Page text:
Safe Travels

By Judge Brian Addington, Gray

Brain at GCAs spring break approaches, I started thinking about a topic that’s close to my heart: travel.

I love to travel and experience new places, people and food. I love to return from a successful trip and share my experiences with others, encouraging them to travel there, too. I’ve enjoyed trips to Canada, Israel and throughout the United States.

I love to plan trips where everything just falls like dominoes.

Then there are the trips when everything goes wrong. The plane is late or never takes off; I travel far to a nice spot, only to have lousy weather ruin the experience. vacation-punch1We went to Myrtle Beach one year, and it was so cold we couldn’t swim or enjoy the outdoors at all. During our travel in Israel, we missed visiting several sites because we went there on holy days or just after the site closed. (I handled it better than Mr. Griswold.)

A whole book of the Bible, Jonah, is devoted to what can go wrong while on a trip. After a storm, Jonah ultimately volunteers to go overboard to save everyone else on his ship. Talk about a bad voyage. Since then, a “Jonah” has become someone who brings bad luck. Likewise, in the movie “Master and Commander, the Far Side of the World,” the crew blamed an unpopular midshipman for the lack of wind to move the ship. He, too, throws himself overboard for the ship’s sake. Again, not a pleasant voyage for the midshipman.

I often just drive to our destination. But have you ever thought about the folks who move you around when you take public transportation? Whether the method is plane, ship or train, hundreds of employees are probably involved in moving you safely from one place to another. Pilots, captains, pursers, flight attendants, cargo workers, dock workers, cooks and cleaning staff. All might become injured helping you to your destination.

I’ve previously written that trains were once the primary method of traveling around the United States. Through the years, often after a tragedy, the safety of passengers increased due to regulation and modernization.

brakeFor example, for railroad employees, did you know that a train used to carry on top of the train brakemen to apply the brakes in various situations? This often required the brakemen to work while it was moving. Hundreds of these brakemen were injured performing their jobs.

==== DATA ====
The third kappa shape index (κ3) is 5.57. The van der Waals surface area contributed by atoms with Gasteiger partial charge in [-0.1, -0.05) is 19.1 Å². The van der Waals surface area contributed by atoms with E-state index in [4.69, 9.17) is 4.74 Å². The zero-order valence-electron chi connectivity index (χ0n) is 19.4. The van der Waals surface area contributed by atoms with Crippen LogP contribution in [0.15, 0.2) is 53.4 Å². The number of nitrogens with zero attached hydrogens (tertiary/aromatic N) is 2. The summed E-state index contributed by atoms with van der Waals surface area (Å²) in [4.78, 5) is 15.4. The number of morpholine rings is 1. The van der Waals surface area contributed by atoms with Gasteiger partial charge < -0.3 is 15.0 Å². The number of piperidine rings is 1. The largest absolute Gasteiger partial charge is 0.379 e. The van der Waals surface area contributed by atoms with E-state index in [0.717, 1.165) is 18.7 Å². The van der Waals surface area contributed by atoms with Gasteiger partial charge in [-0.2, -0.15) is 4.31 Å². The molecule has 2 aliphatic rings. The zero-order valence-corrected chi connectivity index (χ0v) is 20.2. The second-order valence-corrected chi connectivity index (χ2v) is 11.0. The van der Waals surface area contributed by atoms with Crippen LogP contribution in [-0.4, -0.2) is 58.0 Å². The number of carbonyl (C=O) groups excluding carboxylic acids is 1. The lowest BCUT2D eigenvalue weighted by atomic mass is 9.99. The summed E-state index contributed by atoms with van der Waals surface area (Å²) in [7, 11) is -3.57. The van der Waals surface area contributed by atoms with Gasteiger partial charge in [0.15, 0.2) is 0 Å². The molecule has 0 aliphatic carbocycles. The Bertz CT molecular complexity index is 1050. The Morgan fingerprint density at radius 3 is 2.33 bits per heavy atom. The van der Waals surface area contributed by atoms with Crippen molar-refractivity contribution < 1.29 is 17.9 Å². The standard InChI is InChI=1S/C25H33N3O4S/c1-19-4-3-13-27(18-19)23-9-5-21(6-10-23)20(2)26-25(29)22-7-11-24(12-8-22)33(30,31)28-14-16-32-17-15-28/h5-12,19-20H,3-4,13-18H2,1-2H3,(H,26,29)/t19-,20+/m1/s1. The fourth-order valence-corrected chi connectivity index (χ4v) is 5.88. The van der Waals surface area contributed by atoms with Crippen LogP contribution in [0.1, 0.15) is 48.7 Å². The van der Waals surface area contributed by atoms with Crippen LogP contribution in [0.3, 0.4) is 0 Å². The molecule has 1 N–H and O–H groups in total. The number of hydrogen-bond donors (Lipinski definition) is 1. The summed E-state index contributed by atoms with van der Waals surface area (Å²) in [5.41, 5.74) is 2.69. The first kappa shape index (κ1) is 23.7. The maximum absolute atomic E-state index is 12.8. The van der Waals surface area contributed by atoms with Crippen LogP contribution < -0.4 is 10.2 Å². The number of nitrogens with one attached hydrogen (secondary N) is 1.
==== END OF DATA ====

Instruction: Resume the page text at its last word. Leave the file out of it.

Consider also the men who coupled the cars together. Before the invention of self-locking coupling mechanisms, the majority of railroads in the United States used link-and-pin couplers that required men to work between cars. When the cars neared each other, the worker would place a pin between the links to couple the cars. Again, hundreds of injuries occurred.

In an effort to deal with railroad injuries, Congress passed the Safety Appliance Act of March 2, 1893. The Act and its later amendments required railroads to install air brakes and automatic couplers for trains involved in interstate commerce. Before this, individual states had some safety requirements.

The question was whether Congress could require intrastate railroads to comply with the law. Southern Railway objected to this safety provisions and sued. The Supreme Court held under the Commerce Clause that Congress could regulate intrastate railroad activities because interstate and intrastate activities were commingled. The Act and its revisions were a godsend to employee safety. Injury rates dropped dramatically following passage of the law and the mandatory use of air brakes and automatic couplers.

So here’s to safety and an enjoyable trip the next time you travel, whether by plane, train, ship or automobile, for you and those getting you there.



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